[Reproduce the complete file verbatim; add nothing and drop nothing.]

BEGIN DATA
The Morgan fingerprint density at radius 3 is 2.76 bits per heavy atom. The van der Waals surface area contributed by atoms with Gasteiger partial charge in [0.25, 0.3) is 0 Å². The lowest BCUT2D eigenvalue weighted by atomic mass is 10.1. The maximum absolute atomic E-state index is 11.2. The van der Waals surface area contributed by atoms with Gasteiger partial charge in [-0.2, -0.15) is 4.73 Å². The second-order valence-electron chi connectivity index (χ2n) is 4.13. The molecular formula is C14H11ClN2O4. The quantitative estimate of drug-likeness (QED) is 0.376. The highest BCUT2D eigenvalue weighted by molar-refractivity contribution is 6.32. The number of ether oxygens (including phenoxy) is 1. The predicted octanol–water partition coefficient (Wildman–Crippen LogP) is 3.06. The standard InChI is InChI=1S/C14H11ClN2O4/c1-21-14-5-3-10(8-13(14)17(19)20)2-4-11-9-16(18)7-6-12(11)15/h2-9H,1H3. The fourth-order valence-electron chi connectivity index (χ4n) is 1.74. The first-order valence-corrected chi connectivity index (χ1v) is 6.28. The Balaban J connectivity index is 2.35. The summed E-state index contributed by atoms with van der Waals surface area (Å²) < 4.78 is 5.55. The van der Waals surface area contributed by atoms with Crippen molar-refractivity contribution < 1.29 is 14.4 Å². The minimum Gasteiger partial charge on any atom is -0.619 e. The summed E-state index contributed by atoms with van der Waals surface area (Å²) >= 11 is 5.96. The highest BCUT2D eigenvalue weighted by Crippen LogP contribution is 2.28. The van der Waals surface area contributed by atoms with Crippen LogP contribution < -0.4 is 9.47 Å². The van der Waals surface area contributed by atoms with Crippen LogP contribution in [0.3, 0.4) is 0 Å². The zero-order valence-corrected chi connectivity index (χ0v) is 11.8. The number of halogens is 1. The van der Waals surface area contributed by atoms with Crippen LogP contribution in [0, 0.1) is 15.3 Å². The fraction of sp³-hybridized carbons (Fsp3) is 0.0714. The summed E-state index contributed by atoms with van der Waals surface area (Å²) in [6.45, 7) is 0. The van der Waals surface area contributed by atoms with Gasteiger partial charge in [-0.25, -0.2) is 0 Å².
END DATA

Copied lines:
The Morgan fingerprint density at radius 3 is 2.76 bits per heavy atom. The van der Waals surface area contributed by atoms with Gasteiger partial charge in [0.25, 0.3) is 0 Å². The lowest BCUT2D eigenvalue weighted by atomic mass is 10.1. The maximum absolute atomic E-state index is 11.2. The van der Waals surface area contributed by atoms with Gasteiger partial charge in [-0.2, -0.15) is 4.73 Å². The second-order valence-electron chi connectivity index (χ2n) is 4.13. The molecular formula is C14H11ClN2O4. The quantitative estimate of drug-likeness (QED) is 0.376. The highest BCUT2D eigenvalue weighted by molar-refractivity contribution is 6.32. The number of ether oxygens (including phenoxy) is 1. The predicted octanol–water partition coefficient (Wildman–Crippen LogP) is 3.06. The standard InChI is InChI=1S/C14H11ClN2O4/c1-21-14-5-3-10(8-13(14)17(19)20)2-4-11-9-16(18)7-6-12(11)15/h2-9H,1H3. The fourth-order valence-electron chi connectivity index (χ4n) is 1.74. The first-order valence-corrected chi connectivity index (χ1v) is 6.28. The Balaban J connectivity index is 2.35. The summed E-state index contributed by atoms with van der Waals surface area (Å²) < 4.78 is 5.55. The van der Waals surface area contributed by atoms with Crippen molar-refractivity contribution < 1.29 is 14.4 Å². The minimum Gasteiger partial charge on any atom is -0.619 e. The summed E-state index contributed by atoms with van der Waals surface area (Å²) >= 11 is 5.96. The highest BCUT2D eigenvalue weighted by Crippen LogP contribution is 2.28. The van der Waals surface area contributed by atoms with Crippen LogP contribution < -0.4 is 9.47 Å². The van der Waals surface area contributed by atoms with Crippen LogP contribution in [0.3, 0.4) is 0 Å². The zero-order valence-corrected chi connectivity index (χ0v) is 11.8. The number of halogens is 1. The van der Waals surface area contributed by atoms with Crippen LogP contribution in [0, 0.1) is 15.3 Å². The fraction of sp³-hybridized carbons (Fsp3) is 0.0714. The summed E-state index contributed by atoms with van der Waals surface area (Å²) in [6.45, 7) is 0. The van der Waals surface area contributed by atoms with Gasteiger partial charge in [-0.25, -0.2) is 0 Å².